A major theme of their poetry, shared with Foras Feasa, is the lament for a glorious past unappreciated by the thugs around them, whether Irish or Cromwellian, who are deaf to the poetry of Ireland. Even after literary patronage had totally ceased in the eighteenth century, the traditional literary art was maintained by priests, cultured farmers, artisans, and hedge schoolmasters. These classes continued to make and circulate manuscripts, and to compose occasional and personal poems, sermons and pious material, and prose narratives. They were overshadowed in the popular imagination by more rakish and talented figures such as Cathal Buí Mac Giolla Ghunna (?1680–1756) in southeast Ulster, and in the west Munster tradition, Eoghan Rua Ó Súilleabháin (1748–1784). The most celebrated single work from the last century of this tradition is the long satirical poem by the Clare mathematics teacher Brian Merriman (?1745–1805), Cúirt an Mheán Oíche (The midnight court), an Augustan parody of the Gaelic aisling (poem of vision).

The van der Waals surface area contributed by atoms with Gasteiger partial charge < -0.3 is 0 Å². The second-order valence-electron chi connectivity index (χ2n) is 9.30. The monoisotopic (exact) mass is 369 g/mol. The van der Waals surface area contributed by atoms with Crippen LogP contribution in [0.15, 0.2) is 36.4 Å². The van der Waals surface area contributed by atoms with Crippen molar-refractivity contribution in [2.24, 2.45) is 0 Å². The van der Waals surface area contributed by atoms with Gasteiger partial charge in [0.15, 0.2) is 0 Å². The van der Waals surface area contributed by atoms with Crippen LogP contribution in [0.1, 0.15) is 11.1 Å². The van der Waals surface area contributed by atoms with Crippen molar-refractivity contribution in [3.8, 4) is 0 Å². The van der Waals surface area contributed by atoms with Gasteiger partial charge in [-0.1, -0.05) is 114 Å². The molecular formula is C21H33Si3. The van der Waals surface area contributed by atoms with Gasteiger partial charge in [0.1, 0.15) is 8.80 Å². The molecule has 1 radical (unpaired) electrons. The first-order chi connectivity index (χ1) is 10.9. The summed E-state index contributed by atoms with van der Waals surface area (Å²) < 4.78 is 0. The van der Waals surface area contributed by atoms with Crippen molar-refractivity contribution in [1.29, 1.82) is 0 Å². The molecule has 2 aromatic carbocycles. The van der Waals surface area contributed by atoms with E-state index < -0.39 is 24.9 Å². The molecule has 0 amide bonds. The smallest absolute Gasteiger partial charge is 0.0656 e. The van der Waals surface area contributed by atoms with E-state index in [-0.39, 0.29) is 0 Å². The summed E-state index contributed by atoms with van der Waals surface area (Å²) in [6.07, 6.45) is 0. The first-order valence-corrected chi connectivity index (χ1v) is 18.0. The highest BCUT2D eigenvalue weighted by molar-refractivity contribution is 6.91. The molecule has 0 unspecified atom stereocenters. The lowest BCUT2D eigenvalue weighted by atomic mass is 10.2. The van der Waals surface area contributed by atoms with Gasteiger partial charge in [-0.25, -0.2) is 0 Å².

As the number of poets dwindled, they were reduced to beggary. Their works remained in the folk memory, however, and influenced the style of the popular songs that finally replaced their written compositions. The tradition of folk poetry produced the classic lament Caoineadh Airt Uí Laoire (Lament for Art O'Leary) by Eibhlín Dubh Ní Chonaill (?1743–?1800). The oral and manuscript traditions preserved the Fionn or Ossianic sagas from the late Middle Ages, inspiring verse and prose compositions into the eighteenth century. An outstanding example is Mícheál Ó Coimín's Laoi Oisín ar Thír na nÓg (Oisin's song about the land of youth, 1750), which later inspired Yeats. The Ossianic poems of James Mcpherson (1736–1796), partially drawn from the parallel oral tradition of Gaelic Scotland, stimulated an interest among the Anglo-Irish gentry in the culture of their tenantry. This interest resulted in English translations of Fenian and other poems from hitherto ignored sources, as in Joseph Walker's Historical Memoirs of the Irish Bards (1786) and Charlotte Brooke's Reliques of Irish Poetry (1789).